Friday, April 25, 2014
The Assumption College women's swim program is on the move and freshman Victoria Weber hopes to play a key role in its success. So far, the Cony High School graduate has fulfilled the expectations of coach Stuart Cromarty.
SO FAR, SO GOOD: Cony High School graduate Victoria Weber has adjusted well to college swimming at Assumption College. In 13 meets this season, Weber has five first places, five seconds and three third.
Events: Sprints, relays
High school: Cony
Stats: Five first, five seconds, three thirds
In 13 meets so far, Weber has recorded five first places, five seconds and three thirds. Earlier this season she was named Northeast-10 Conference Rookie of the Week.
"She's the top performing freshman so far," Cromarty said.
Weber set all but one school record at Cony, capping her career with a second place finish in the 100-yard freestyle at the Class A state meet. She looked at the University of Maine and Providence College before settling on Division II Assumption, located in Worcester, Mass.
"I really liked the school," she said. "It just felt like home."
The Greyhounds haven't hit the meat of their schedule yet, but should be one of the conference favorites this year. So far, they are 11-2, losing only to Boston College and Niagara, both Division I schools. In just their fifth year as a program, they're ranked 25th among 98 Division II schools and have been ranked as high as 14th.
The Hounds will be tested this week in a meet at the University of Rhode Island for which Cromarty said they'll "mini-taper," meaning they'll cut down on their yardage over a five-day period.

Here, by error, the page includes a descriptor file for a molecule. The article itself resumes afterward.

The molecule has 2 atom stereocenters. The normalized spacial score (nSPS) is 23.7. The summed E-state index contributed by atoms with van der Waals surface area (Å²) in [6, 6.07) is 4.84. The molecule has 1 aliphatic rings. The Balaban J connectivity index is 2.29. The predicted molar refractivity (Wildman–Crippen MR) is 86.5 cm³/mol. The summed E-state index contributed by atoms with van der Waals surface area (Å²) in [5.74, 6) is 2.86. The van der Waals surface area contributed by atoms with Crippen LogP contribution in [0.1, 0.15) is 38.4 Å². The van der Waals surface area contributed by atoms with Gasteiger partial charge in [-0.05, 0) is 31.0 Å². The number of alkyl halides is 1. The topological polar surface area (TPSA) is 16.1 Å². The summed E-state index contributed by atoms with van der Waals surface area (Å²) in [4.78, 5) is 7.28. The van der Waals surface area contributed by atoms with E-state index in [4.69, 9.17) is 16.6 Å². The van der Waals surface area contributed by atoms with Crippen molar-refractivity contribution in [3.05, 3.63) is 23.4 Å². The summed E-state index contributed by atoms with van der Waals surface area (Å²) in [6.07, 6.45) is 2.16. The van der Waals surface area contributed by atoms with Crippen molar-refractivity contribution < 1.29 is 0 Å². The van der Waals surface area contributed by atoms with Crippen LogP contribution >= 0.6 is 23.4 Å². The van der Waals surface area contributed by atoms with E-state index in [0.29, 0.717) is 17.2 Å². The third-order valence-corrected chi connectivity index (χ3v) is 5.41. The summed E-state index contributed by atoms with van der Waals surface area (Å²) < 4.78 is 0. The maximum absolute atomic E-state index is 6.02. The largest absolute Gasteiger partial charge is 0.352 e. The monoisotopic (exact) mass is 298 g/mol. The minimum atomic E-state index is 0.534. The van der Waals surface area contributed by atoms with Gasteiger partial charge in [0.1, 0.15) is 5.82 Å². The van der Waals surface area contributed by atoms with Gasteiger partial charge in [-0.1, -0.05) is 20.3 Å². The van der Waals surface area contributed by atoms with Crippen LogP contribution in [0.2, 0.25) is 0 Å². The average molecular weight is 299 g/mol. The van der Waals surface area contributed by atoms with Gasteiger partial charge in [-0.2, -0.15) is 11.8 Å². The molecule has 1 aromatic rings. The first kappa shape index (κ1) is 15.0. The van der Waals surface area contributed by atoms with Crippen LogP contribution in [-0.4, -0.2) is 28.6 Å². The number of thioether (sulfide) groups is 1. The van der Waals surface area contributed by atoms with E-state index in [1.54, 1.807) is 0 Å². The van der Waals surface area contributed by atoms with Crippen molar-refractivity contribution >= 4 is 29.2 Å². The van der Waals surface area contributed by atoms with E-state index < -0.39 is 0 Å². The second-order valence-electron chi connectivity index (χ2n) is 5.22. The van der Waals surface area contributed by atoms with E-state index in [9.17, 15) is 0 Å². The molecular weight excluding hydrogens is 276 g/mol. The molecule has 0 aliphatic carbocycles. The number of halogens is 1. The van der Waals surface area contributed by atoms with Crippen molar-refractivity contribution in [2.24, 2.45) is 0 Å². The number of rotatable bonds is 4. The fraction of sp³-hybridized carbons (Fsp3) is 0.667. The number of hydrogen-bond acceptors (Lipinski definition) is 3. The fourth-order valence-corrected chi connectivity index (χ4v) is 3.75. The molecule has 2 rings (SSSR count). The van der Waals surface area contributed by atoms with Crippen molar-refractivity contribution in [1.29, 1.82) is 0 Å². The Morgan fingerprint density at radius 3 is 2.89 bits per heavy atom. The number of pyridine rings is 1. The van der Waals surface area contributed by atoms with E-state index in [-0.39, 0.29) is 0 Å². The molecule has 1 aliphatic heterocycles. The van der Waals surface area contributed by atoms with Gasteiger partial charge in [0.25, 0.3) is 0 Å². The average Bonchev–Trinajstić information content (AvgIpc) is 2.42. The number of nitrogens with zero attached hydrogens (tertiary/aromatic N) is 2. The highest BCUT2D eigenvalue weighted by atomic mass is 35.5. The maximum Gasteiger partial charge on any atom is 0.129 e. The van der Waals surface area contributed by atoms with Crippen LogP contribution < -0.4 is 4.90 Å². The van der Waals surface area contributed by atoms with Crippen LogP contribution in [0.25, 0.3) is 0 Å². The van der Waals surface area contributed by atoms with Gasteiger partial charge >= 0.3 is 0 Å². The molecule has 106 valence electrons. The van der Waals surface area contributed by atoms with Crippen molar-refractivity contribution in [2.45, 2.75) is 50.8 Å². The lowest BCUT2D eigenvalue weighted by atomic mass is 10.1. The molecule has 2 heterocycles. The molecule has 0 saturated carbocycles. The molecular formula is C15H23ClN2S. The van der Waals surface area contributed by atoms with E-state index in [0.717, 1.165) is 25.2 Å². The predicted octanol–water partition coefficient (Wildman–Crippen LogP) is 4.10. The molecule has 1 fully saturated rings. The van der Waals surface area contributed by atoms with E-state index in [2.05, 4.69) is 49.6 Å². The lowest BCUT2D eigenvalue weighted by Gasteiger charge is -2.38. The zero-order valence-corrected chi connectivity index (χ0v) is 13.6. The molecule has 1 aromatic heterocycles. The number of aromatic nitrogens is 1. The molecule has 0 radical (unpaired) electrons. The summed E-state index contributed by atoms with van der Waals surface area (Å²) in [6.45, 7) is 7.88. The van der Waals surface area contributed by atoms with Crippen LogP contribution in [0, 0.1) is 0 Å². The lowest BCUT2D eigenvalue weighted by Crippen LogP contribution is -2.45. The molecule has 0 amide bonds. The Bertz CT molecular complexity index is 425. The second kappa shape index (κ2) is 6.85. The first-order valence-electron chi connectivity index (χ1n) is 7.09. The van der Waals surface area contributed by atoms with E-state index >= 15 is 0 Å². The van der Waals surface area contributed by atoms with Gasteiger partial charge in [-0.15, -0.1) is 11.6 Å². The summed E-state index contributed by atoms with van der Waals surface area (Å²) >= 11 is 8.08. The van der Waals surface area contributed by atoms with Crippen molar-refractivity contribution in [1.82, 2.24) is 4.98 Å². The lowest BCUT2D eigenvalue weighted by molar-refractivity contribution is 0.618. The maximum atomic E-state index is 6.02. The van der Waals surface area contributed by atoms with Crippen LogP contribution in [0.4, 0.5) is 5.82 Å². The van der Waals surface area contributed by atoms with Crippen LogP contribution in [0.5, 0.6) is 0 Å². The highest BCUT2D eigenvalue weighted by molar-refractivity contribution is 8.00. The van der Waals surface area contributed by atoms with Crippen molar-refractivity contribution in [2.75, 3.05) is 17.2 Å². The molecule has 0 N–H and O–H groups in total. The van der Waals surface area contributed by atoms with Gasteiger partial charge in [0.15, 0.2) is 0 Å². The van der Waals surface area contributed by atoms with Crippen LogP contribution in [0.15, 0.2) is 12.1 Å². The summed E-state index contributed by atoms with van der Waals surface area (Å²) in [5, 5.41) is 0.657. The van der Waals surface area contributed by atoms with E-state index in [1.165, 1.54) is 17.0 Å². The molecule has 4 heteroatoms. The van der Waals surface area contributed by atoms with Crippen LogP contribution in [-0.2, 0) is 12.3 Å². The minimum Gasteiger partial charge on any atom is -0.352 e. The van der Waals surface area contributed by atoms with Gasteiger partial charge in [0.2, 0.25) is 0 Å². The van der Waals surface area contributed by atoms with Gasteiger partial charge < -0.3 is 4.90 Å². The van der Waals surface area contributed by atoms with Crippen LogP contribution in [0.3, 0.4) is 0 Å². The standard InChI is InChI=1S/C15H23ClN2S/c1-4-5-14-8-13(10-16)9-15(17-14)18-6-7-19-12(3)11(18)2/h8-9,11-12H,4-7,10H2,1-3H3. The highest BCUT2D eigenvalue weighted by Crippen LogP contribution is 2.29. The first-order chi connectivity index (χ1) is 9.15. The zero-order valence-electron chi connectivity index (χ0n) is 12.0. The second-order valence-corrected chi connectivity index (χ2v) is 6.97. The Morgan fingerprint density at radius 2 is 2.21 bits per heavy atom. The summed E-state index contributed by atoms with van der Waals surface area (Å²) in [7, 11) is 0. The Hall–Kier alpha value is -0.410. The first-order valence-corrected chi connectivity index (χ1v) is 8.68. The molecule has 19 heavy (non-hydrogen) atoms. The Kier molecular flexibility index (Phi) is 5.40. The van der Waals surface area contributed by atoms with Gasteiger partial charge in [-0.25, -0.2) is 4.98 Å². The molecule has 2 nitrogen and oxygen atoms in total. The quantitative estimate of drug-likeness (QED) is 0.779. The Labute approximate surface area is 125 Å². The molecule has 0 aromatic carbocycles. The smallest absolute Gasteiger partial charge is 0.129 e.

"No one is doing their fast times yet," he said. "They're tired, they've been doing a lot of weights. During the championship season (in February) they have about 16 days to taper."
Weber is good at just about every stroke but is a classic sprinter, excelling in the 50- and 100-yard freestyle and competing on several relay teams. Cromarty, who is acquainted with Cony swim coach Jon Millett through the Masters swim program, saw plenty of her in action on tape.
"One of the main reasons for recruiting her was to fill in the sprint freestyle gap," Cromarty said.
Weber has embraced the collegiate practice routine despite its difficulty. The team participates in morning swims and lifting sessions three days a week as well as two-hour afternoon practices each day.
"It's definitely more of a time commitment and lot more hard work," Weber said. "It's really part of your life here, but I love it."
Weber expects the weight training to yield faster times later in the season. Right now, she's at about 55 seconds in the 100, about a second above her time at last year's state meet. Both Weber and her coach expect much lower times later in the season, including this weekend. In fact, Cromarty thinks that Weber's goal of 53 seconds flat in the 100 may have to be adjusted to an even lower time.
"I've learned a lot here," Weber said. "I've gotten a lot of help on flip turns and starts."
In addition to the sprints and four relays, Weber has also swum in backstroke and butterfly events. Swimmers are allowed to participate in three individual events and four relays. The 50 and the 100 are her staples, but Cromarty is looking for that third event. This weekend, she's also entered in the 200 freestyle.
"It will be interesting to see after this meet what is her top event," Cromarty said. "She's also a great butterfly swimmer and her breaststroke times are right up there, too.
"She's definitely proving to be a great competitor. She's coming into her own."
Weber is on an academic and athletic scholarship and plans to major in English with a concentration in elementary education.
Gary Hawkins -- 621-5638